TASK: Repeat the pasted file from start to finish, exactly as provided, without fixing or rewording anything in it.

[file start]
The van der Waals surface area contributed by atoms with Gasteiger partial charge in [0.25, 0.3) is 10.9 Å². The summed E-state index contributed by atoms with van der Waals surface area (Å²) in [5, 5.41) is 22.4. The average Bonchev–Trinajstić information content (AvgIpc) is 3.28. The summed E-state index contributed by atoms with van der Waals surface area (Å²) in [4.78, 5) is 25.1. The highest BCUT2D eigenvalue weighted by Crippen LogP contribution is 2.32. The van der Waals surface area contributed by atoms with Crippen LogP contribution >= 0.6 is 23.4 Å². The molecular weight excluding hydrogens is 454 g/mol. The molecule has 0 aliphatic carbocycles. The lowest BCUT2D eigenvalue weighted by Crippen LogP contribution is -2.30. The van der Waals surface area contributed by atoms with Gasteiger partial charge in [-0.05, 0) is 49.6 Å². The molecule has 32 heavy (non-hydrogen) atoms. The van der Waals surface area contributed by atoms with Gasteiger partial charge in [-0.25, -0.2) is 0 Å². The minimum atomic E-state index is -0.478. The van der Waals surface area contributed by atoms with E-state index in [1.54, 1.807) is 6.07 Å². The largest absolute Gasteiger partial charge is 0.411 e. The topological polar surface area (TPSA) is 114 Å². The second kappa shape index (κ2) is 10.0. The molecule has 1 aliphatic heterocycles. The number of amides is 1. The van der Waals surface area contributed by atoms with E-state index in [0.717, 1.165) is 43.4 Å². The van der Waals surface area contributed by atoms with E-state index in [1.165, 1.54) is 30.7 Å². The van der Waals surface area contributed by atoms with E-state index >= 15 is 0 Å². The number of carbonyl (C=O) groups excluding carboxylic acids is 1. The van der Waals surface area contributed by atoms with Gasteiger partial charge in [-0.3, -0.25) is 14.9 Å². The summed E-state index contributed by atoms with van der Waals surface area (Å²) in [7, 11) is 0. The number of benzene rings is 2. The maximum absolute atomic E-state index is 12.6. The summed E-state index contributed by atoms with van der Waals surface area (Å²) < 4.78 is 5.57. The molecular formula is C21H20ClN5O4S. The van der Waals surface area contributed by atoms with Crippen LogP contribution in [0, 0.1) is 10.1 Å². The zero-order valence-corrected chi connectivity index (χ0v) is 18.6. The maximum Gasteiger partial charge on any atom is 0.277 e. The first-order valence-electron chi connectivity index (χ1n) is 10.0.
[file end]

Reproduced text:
The van der Waals surface area contributed by atoms with Gasteiger partial charge in [0.25, 0.3) is 10.9 Å². The summed E-state index contributed by atoms with van der Waals surface area (Å²) in [5, 5.41) is 22.4. The average Bonchev–Trinajstić information content (AvgIpc) is 3.28. The summed E-state index contributed by atoms with van der Waals surface area (Å²) in [4.78, 5) is 25.1. The highest BCUT2D eigenvalue weighted by Crippen LogP contribution is 2.32. The van der Waals surface area contributed by atoms with Crippen LogP contribution >= 0.6 is 23.4 Å². The molecular weight excluding hydrogens is 454 g/mol. The molecule has 0 aliphatic carbocycles. The lowest BCUT2D eigenvalue weighted by Crippen LogP contribution is -2.30. The van der Waals surface area contributed by atoms with Gasteiger partial charge in [-0.05, 0) is 49.6 Å². The molecule has 32 heavy (non-hydrogen) atoms. The van der Waals surface area contributed by atoms with Gasteiger partial charge in [-0.25, -0.2) is 0 Å². The minimum atomic E-state index is -0.478. The van der Waals surface area contributed by atoms with E-state index in [1.54, 1.807) is 6.07 Å². The largest absolute Gasteiger partial charge is 0.411 e. The topological polar surface area (TPSA) is 114 Å². The second kappa shape index (κ2) is 10.0. The molecule has 1 aliphatic heterocycles. The number of amides is 1. The van der Waals surface area contributed by atoms with E-state index in [0.717, 1.165) is 43.4 Å². The van der Waals surface area contributed by atoms with E-state index in [1.165, 1.54) is 30.7 Å². The van der Waals surface area contributed by atoms with E-state index >= 15 is 0 Å². The number of carbonyl (C=O) groups excluding carboxylic acids is 1. The van der Waals surface area contributed by atoms with Gasteiger partial charge in [-0.3, -0.25) is 14.9 Å². The summed E-state index contributed by atoms with van der Waals surface area (Å²) in [7, 11) is 0. The number of benzene rings is 2. The maximum absolute atomic E-state index is 12.6. The summed E-state index contributed by atoms with van der Waals surface area (Å²) < 4.78 is 5.57. The molecular formula is C21H20ClN5O4S. The van der Waals surface area contributed by atoms with Crippen LogP contribution in [0, 0.1) is 10.1 Å². The zero-order valence-corrected chi connectivity index (χ0v) is 18.6. The maximum Gasteiger partial charge on any atom is 0.277 e. The first-order valence-electron chi connectivity index (χ1n) is 10.0.